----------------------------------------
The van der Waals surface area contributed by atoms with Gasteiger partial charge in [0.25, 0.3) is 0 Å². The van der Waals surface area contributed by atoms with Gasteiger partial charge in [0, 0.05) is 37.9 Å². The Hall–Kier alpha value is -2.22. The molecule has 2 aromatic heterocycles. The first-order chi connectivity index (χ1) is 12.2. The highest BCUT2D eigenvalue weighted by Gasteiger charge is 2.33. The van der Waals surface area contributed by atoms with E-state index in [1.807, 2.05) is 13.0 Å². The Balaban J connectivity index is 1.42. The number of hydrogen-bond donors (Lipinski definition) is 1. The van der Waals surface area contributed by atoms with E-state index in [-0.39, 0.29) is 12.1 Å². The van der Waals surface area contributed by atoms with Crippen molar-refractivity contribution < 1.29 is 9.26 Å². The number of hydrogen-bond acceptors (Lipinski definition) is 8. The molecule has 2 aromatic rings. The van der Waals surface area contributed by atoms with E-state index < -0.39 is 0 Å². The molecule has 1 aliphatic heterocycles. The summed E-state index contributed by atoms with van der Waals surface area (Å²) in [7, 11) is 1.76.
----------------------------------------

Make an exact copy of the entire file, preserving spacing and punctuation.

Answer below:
The van der Waals surface area contributed by atoms with Gasteiger partial charge in [0.25, 0.3) is 0 Å². The van der Waals surface area contributed by atoms with Gasteiger partial charge in [0, 0.05) is 37.9 Å². The Hall–Kier alpha value is -2.22. The molecule has 2 aromatic heterocycles. The first-order chi connectivity index (χ1) is 12.2. The highest BCUT2D eigenvalue weighted by Gasteiger charge is 2.33. The van der Waals surface area contributed by atoms with E-state index in [1.807, 2.05) is 13.0 Å². The Balaban J connectivity index is 1.42. The number of hydrogen-bond donors (Lipinski definition) is 1. The van der Waals surface area contributed by atoms with E-state index in [-0.39, 0.29) is 12.1 Å². The van der Waals surface area contributed by atoms with Crippen molar-refractivity contribution < 1.29 is 9.26 Å². The number of hydrogen-bond acceptors (Lipinski definition) is 8. The molecule has 2 aromatic rings. The van der Waals surface area contributed by atoms with E-state index < -0.39 is 0 Å². The molecule has 1 aliphatic heterocycles. The summed E-state index contributed by atoms with van der Waals surface area (Å²) in [7, 11) is 1.76.